D: That's great. When you've reach Bekasi, just text me and I'll pick you and Kartika Sari.

Wednesday, August 3, 2011

Speak No Evil, Please. Ramadan Is Here.

This photo was taken during a rally to demand politicians to speak the truth CMIIW. But I think it's also proper for Ramadan:). Source: The Jakarta Post

Tuesday, August 2, 2011

Pantun Ramadan*

I've posted about quatrain, and while it's a bit late, I just want to share some Ramadan quatrains my friends sent to me. Somehow I don't have the heart to translate these (read: or simply laziness), so I leave them in its original form, in Bahasa, that is. 

Note that the first line means nothing, while the second line is the real message, but the one thing that connects the lines is the last syllable of those lines are in rhyme.

Bubur sumsum pakai kelapa
Assalamualaikum dulu ah biar dapat pahala

Anak raksasa makan mangga
Nggak terasa sudah mau tiba

Pohon pepaya dimakan rusa
Kalau ada salah maafin juga ya
(from Temy)

Ayam kampung baca koran
Ya ampun, sebentar lagi Ramadan

Makan dodol di Balikpapan
Belum afdol kalau belum maaf-maafan
(from Mas Ritno)

For the next quatrain, the first two-line means nothing, while the content lies on the second two-line.

Kembang melati sungguhlah indah
Di tengah taman jadi hiasan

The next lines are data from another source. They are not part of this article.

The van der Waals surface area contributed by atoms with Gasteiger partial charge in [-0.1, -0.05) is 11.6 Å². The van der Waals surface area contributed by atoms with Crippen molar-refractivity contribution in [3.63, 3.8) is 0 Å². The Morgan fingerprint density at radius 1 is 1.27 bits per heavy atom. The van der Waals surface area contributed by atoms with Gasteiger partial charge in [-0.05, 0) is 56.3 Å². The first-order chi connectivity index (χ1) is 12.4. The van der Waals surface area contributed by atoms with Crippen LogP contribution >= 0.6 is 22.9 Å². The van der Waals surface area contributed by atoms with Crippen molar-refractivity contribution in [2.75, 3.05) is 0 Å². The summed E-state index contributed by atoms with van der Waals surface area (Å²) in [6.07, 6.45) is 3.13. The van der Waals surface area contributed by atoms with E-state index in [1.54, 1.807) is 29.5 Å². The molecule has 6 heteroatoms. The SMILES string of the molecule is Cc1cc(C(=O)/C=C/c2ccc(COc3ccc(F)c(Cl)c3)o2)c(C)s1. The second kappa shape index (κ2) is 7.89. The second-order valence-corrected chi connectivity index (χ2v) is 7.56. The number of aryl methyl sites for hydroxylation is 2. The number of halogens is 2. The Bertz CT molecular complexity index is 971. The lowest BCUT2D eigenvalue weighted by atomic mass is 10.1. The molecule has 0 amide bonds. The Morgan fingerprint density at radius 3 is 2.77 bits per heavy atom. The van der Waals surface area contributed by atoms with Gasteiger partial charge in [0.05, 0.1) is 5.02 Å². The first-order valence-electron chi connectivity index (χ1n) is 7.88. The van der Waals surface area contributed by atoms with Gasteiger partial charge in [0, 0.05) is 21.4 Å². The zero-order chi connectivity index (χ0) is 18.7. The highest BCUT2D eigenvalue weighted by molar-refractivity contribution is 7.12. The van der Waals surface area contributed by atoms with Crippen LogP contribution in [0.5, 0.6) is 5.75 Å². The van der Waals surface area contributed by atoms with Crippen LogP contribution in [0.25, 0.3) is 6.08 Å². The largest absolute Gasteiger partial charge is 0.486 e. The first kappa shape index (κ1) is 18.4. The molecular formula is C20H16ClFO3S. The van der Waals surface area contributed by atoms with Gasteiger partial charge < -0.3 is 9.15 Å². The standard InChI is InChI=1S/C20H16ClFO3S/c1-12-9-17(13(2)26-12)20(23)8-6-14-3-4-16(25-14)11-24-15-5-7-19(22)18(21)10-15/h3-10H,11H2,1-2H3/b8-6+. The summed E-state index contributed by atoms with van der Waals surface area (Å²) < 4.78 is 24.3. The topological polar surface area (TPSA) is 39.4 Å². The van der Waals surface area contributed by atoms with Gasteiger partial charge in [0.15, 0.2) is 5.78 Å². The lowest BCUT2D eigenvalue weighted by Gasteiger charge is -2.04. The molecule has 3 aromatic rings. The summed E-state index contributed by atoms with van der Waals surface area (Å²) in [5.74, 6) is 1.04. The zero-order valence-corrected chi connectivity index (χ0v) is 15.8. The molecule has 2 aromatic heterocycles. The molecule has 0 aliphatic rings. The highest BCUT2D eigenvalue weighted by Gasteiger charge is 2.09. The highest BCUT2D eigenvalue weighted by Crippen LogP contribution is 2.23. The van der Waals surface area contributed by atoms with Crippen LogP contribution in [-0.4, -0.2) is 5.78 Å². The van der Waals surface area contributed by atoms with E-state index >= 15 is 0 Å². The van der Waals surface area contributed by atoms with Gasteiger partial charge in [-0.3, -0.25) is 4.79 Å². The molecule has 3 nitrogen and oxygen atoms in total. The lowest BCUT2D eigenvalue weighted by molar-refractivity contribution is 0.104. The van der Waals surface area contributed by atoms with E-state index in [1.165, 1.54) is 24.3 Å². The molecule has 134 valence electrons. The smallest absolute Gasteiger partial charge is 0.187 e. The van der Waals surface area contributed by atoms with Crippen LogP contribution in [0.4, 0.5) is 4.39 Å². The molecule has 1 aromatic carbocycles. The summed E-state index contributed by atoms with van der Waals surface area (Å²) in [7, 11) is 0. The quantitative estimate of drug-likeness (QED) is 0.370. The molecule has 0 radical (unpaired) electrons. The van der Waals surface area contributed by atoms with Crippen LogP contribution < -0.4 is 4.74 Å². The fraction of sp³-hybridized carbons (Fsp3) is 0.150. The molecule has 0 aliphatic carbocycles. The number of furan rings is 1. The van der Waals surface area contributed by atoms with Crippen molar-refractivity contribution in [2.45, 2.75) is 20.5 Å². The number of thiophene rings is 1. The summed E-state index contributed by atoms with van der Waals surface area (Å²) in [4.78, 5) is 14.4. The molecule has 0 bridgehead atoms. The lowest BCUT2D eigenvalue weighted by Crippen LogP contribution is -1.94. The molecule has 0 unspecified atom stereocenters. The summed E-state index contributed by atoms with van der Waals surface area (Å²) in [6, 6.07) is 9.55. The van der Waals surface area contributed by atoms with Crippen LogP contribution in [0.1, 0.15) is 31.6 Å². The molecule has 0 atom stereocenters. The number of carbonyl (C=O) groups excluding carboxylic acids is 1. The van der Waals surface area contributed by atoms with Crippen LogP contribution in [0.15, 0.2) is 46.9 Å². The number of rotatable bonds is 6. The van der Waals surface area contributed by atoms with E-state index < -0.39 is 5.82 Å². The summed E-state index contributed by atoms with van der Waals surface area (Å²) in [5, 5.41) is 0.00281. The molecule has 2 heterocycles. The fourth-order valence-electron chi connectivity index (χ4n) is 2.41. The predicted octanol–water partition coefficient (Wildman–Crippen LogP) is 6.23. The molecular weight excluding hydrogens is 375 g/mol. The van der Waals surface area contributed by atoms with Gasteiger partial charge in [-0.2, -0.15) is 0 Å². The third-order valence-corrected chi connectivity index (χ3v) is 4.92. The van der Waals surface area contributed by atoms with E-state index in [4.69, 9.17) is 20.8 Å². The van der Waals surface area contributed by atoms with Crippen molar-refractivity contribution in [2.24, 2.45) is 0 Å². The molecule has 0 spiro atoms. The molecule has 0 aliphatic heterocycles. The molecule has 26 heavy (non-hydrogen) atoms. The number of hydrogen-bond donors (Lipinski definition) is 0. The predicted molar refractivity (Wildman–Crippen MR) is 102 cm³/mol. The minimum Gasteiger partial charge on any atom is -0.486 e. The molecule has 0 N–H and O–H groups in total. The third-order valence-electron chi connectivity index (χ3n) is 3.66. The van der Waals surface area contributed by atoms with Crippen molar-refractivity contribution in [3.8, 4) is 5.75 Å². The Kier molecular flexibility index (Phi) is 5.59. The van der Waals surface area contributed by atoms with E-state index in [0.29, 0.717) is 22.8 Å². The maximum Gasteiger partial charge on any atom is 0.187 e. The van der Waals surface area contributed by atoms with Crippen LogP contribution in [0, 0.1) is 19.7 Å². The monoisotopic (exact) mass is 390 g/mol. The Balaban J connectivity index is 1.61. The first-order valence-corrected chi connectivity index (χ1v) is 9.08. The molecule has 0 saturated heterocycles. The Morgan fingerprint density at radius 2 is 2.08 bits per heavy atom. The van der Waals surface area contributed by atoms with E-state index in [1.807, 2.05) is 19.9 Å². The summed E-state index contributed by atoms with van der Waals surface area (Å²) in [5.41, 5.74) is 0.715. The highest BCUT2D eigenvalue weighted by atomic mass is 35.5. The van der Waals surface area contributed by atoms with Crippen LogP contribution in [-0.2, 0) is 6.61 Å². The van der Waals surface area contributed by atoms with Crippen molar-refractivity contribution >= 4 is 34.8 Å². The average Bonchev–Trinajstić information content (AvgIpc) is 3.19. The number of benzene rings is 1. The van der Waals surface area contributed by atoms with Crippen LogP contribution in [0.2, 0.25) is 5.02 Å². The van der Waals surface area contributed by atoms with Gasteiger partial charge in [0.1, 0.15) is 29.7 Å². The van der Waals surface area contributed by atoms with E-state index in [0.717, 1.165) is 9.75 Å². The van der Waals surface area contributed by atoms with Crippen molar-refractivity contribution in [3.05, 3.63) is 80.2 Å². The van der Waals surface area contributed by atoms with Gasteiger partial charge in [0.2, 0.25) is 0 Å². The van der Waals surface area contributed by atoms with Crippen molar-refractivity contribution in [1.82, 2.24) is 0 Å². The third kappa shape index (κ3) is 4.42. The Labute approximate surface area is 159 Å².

Harum Ramadan tercium sudah
Salah dan khilaf mohon dimaafkan

Bunga terangkai terikat tali
Lama dipandang indah sekali
Biarpun Ramadan tak sampai seminggu lagi
Semoga saya jadi yang pertama mengucapkan mohon maaf setulus hati
(from Emil)

If you're curious about the meaning in English, just use Google translation. Do you like quatrains?

*Ramadan Quatrain

Monday, August 1, 2011

An Invisible Act

This is a photo of my fellows Marcin and Josh. I kinda like the blurry effect, and besides, it pictures the invisible act as well, hahaha. 

Unlike prayers, charity and pilgrimage, fasting is an invisible act. Only Allah and the person who is fasting know whether he or she is fasting or not. One may quietly eat or drink and no one will notice and no one can find out. However, the fasting person has made this commitment for the sake of Allah and he or she wants to guard the purity of his or her fast for the sake of Allah. Fasting thus teaches sincerity, and it helps a person to live by the principles of his or her faith regardless whether others know or do not know. This is the very purpose and essence of taqwa.

Words found at Islamic Thinking